Entrance gate to heritage area kampung Alun-alun Cokroyudan, a neighborhood which develops on a former 16th century Javanese city square of Kotagede.

Being an open field, there is no remain of the alun-alun. A present kampung (neighborhood) called "Alun-alun" is situated to the south of the market, right in front of the great mosque, signifying where the former alun-alun was. Another kampung called Cokroyudan is also located close to the former alun-alun.

The kampungs of Alun-alun and Cokroyudan has been designated a heritage neighborhood under the name "Kampung Pusaka Alun-alun Cokroyudan".[12]

Market place[edit]

Kotagede's marketplace is situated in the middle of the town, at the juncture of its four main streets. It is considered an important part of the town that Kotagede was also known as Pasar Gede ("Great Market") or in short, Sargede. Since Panembahan Senapati bore the youth name of Ngabehi Loring Pasar, "Lord of the North of the Market", the market's existence is as old as the kingdom. Similar to the Roman Forum, the market is also a meeting place.[18]

Legi, a day in Javanese week, is the market day for Kotagede, and so the market is also known as Pasar Legi or Sarlegi. The Pasar Legi of Kotagede is always held on Legi, unique in Yogyakarta.[18]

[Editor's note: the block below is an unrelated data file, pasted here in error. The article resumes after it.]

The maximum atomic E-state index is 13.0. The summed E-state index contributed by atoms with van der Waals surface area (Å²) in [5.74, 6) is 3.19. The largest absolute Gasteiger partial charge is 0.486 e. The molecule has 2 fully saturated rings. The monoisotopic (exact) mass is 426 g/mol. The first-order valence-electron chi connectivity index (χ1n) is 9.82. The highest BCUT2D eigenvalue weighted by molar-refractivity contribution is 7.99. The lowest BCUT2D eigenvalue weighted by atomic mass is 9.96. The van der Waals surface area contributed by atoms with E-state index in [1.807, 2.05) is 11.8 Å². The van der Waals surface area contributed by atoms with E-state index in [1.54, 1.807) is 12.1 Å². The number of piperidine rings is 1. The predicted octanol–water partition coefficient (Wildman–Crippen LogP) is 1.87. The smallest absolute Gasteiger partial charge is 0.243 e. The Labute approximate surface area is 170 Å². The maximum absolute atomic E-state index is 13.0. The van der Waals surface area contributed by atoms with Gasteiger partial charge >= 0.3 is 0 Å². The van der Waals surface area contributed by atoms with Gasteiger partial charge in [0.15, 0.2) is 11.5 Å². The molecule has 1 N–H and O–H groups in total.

Defensive wall[edit]

Panembahan Senopati built the inner city wall (cepuri) completed with the moat around the palace. This inner walls covered an area of more or less 400x400 meters. Ruins can still be seen on the southwest and southeast corner. The wall was 4 feet thick and made of stone blocks. The moat can be seen on the East, South, and West.[15]

The outer city wall (baluwerti) is located to the south of the Batu Gilang site. The brick ruins is 50 meter long with remnants of the moat.

Bokong Semar is the name for the remain of the southeast corner of the city wall. It is a circular bastion, the name Bokong Semar (Semar's buttocks) is inspired from its rounded shape.

Kotagede neighborhood[edit]

Townscape in Kotagede neighborhood consists of traditional wooden joglo houses and the eclectic merchant houses. Merchant houses in Kotagede are walled to protect their accumulating possessions during the 18th-19th century wealthy period of Kotagede.[8] These merchant houses sometimes combine the element from the wooden traditional Javanese house with the brick Dutch architecture to form an eclectic blend of Javanese-Dutch architecture known locally as "Kalang Houses".[11]

Some neighborhood contains narrow alleyways bordered with brick houses similar to European medieval cities.[11]

The silver crafts' houses can be found around the mosque while their galleries along the Kemasan street.[11]

Jagalan[edit]

Kelurahan Jagalan, an area in Kotagede, contains a number of historic joglo houses, a traditional Javanese pavilion, and some eclectic Kalang Houses. The oldest joglo in the area is from the 1750s. They are protected as heritage sites.